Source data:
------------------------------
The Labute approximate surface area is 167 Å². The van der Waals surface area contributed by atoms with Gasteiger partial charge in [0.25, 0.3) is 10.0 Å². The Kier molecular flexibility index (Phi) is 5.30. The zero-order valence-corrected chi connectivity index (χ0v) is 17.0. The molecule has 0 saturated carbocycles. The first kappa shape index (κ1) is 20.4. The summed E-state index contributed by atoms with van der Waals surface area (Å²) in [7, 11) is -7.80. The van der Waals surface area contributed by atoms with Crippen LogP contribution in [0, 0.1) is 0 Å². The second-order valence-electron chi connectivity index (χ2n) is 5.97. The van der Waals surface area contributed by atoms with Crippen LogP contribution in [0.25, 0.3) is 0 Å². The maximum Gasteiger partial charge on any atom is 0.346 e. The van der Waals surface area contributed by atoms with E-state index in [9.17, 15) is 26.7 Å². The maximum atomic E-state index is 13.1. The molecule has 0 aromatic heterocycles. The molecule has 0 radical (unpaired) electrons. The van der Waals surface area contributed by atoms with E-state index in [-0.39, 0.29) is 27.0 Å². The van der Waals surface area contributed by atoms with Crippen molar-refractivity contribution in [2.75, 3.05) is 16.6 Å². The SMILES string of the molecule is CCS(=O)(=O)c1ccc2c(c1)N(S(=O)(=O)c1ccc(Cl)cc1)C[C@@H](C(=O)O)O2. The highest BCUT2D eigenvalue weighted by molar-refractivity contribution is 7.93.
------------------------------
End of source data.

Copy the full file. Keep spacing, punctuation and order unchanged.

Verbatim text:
The Labute approximate surface area is 167 Å². The van der Waals surface area contributed by atoms with Gasteiger partial charge in [0.25, 0.3) is 10.0 Å². The Kier molecular flexibility index (Phi) is 5.30. The zero-order valence-corrected chi connectivity index (χ0v) is 17.0. The molecule has 0 saturated carbocycles. The first kappa shape index (κ1) is 20.4. The summed E-state index contributed by atoms with van der Waals surface area (Å²) in [7, 11) is -7.80. The van der Waals surface area contributed by atoms with Crippen LogP contribution in [0, 0.1) is 0 Å². The second-order valence-electron chi connectivity index (χ2n) is 5.97. The van der Waals surface area contributed by atoms with Crippen LogP contribution in [0.25, 0.3) is 0 Å². The maximum Gasteiger partial charge on any atom is 0.346 e. The van der Waals surface area contributed by atoms with E-state index in [9.17, 15) is 26.7 Å². The maximum atomic E-state index is 13.1. The molecule has 0 aromatic heterocycles. The molecule has 0 radical (unpaired) electrons. The van der Waals surface area contributed by atoms with E-state index in [-0.39, 0.29) is 27.0 Å². The van der Waals surface area contributed by atoms with Crippen molar-refractivity contribution in [2.75, 3.05) is 16.6 Å². The SMILES string of the molecule is CCS(=O)(=O)c1ccc2c(c1)N(S(=O)(=O)c1ccc(Cl)cc1)C[C@@H](C(=O)O)O2. The highest BCUT2D eigenvalue weighted by molar-refractivity contribution is 7.93.